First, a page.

News Feature | May 2, 2014

Takeda To Increase Influenza Vaccine Production Capacity

By Marcus Johnson

Takeda Pharmaceutical Company Limited has announced that the company will be receiving a subsidy from the Japanese government in order to expand its production capacity for influenza vaccines. The subsidy is significant, amounting to approximately 7.2 billion yen. Takeda will now enlarge the capacity of commercial vaccine facilities in Japan in order to provide the Japanese government with enough vaccines for another 8 million people. With the addition of another 8 million individuals’ worth of vaccines, the Japanese government will be able to cover about 33 million people in the event of a serious outbreak of influenza.

The Japanese government issued the subsidy through a bidding process.  Takeda applied for the subsidy in February.

Takeda has a history of winning public subsidies from the Japanese government. In2009, the company was awarded 2.4 billion yen for a similar influenza vaccine project. In 2011, Takeda was awarded a 23.9 billion subsidy to advance Takeda’s commercial production facilities of pandemic influenza vaccines.  The company was able to use the various subsidies to reinvest in the company and create a new cell-culture influenza vaccine manufacturing facility in Hikari.

Takeda will continue to work with Baxter International on all influenza projects, as Baxter licensed exclusive rights to its proprietary cell-culture pandemic influenza vaccine technology to Takeda in 2010. Takeda will use that technology in the Japanese market in order to meet its government contracts.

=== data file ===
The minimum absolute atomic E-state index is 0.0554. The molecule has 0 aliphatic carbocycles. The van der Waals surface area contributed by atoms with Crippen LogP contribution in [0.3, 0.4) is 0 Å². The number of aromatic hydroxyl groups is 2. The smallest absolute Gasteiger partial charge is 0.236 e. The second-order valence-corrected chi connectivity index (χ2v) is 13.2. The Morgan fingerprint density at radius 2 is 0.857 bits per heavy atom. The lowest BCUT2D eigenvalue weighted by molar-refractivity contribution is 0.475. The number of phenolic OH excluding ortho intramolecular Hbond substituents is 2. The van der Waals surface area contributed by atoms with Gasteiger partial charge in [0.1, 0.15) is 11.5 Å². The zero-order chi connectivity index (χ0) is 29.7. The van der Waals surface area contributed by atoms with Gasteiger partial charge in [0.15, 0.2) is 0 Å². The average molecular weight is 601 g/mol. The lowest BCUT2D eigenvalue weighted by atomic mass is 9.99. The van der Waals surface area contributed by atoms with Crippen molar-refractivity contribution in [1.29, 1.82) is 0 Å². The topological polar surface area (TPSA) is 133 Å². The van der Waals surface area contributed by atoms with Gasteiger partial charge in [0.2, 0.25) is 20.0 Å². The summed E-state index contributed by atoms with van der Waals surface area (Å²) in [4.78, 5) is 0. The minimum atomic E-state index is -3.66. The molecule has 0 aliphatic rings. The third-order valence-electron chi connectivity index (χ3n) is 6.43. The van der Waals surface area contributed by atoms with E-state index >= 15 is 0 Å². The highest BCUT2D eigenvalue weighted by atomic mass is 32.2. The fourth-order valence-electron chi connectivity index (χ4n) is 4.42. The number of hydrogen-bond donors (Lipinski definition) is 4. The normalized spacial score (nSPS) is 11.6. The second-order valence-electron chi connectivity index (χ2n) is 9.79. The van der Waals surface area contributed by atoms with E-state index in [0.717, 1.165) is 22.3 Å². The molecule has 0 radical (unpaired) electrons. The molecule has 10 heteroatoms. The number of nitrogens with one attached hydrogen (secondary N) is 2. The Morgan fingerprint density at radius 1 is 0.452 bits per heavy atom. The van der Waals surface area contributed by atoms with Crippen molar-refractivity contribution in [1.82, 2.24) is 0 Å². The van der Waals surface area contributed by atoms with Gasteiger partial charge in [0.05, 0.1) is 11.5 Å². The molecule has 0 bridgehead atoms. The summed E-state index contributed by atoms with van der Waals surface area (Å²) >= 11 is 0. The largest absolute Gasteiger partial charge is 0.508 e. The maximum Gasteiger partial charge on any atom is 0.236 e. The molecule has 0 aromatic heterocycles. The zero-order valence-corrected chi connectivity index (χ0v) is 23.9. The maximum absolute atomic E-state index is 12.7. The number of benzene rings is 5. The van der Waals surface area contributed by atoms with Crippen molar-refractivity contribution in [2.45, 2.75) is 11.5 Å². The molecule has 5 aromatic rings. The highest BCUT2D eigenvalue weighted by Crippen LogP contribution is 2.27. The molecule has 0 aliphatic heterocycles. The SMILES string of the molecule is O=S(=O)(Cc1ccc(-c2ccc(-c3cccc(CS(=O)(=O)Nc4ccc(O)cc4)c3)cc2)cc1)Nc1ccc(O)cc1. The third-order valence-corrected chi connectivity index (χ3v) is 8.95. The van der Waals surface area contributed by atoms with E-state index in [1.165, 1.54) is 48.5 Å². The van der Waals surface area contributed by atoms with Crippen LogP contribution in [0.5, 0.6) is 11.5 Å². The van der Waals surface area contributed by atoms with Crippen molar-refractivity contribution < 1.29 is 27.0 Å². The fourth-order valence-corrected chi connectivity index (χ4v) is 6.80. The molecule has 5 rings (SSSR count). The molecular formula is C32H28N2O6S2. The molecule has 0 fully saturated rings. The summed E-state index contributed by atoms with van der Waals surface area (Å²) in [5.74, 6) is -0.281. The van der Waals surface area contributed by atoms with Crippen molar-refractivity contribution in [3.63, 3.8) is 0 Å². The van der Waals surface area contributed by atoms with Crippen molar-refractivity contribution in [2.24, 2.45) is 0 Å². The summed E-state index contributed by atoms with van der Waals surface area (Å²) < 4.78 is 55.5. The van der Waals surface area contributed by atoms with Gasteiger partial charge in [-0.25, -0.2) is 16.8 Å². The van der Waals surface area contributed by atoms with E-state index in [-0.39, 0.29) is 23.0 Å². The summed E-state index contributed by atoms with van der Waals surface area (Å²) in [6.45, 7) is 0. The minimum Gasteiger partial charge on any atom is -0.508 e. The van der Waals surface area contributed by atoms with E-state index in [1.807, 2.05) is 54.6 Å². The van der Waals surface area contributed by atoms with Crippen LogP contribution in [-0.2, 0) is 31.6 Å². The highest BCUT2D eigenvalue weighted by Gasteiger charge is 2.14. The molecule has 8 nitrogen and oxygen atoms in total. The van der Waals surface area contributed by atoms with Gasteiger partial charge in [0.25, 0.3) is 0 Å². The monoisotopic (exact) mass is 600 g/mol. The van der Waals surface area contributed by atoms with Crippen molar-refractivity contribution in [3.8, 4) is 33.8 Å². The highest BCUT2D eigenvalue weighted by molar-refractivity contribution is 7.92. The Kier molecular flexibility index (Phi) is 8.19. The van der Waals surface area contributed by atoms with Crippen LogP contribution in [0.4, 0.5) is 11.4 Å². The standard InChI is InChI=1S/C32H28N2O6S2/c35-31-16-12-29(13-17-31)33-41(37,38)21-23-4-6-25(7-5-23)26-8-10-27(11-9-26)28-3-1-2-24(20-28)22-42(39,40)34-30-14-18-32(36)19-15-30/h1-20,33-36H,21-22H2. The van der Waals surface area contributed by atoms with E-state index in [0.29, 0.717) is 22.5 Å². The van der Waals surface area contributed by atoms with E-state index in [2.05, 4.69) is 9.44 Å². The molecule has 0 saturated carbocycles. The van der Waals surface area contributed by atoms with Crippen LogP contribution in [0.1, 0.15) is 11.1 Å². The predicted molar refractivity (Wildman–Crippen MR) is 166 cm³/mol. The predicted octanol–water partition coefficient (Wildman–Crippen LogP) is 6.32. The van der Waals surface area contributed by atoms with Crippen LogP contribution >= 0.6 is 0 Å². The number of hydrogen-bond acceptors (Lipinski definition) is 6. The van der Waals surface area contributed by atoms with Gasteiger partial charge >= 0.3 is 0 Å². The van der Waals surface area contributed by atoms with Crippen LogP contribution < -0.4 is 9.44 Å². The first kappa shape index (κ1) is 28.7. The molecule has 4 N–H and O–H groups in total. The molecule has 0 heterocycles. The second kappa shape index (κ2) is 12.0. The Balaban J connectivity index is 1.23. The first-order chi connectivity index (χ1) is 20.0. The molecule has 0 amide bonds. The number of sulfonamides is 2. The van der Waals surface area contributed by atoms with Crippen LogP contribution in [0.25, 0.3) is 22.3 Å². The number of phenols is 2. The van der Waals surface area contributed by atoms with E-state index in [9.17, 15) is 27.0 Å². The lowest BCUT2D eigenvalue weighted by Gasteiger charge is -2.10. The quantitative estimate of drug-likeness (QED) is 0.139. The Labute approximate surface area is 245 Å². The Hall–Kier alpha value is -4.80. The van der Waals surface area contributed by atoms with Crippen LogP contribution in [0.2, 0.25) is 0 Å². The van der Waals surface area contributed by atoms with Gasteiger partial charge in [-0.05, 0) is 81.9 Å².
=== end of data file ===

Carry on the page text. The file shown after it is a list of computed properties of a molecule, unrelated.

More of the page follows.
Last month, Takeda secured approval from the Japanese government for its new drug application for the H5N1 cell-culture influenza vaccine prototype.

Rajeev Venkayya, head of Takeda’s vaccine business division, spoke on the company’s latest government subsidy. “We are pleased that Takeda was selected as a recipient of the latest subsidy, and believe this is a validation of the company’s performance under the previous subsidy programs,” said Venkayya. “With a history of supplying important vaccines in Japan for over sixty years, we remain committed to using our experience and capabilities to support domestic pandemic preparedness.”

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